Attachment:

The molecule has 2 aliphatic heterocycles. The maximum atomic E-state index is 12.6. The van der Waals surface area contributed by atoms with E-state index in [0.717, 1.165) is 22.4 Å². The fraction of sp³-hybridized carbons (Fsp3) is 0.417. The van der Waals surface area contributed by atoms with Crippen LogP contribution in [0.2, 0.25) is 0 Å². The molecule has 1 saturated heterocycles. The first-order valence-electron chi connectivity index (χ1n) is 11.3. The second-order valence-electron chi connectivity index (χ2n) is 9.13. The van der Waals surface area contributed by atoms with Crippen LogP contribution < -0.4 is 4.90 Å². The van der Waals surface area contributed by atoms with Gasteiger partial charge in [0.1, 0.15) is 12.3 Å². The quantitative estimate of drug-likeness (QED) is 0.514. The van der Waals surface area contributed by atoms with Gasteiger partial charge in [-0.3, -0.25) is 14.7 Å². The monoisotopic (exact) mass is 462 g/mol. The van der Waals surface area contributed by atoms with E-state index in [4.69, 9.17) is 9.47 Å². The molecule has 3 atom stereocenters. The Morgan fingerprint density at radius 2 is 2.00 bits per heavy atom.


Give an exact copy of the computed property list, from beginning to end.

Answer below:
The molecule has 2 aliphatic heterocycles. The maximum atomic E-state index is 12.6. The van der Waals surface area contributed by atoms with E-state index in [0.717, 1.165) is 22.4 Å². The fraction of sp³-hybridized carbons (Fsp3) is 0.417. The van der Waals surface area contributed by atoms with Crippen LogP contribution in [0.2, 0.25) is 0 Å². The molecule has 1 saturated heterocycles. The first-order valence-electron chi connectivity index (χ1n) is 11.3. The second-order valence-electron chi connectivity index (χ2n) is 9.13. The van der Waals surface area contributed by atoms with Crippen LogP contribution < -0.4 is 4.90 Å². The van der Waals surface area contributed by atoms with Gasteiger partial charge in [0.1, 0.15) is 12.3 Å². The quantitative estimate of drug-likeness (QED) is 0.514. The van der Waals surface area contributed by atoms with Gasteiger partial charge in [-0.3, -0.25) is 14.7 Å². The monoisotopic (exact) mass is 462 g/mol. The van der Waals surface area contributed by atoms with E-state index in [4.69, 9.17) is 9.47 Å². The molecule has 3 atom stereocenters. The Morgan fingerprint density at radius 2 is 2.00 bits per heavy atom.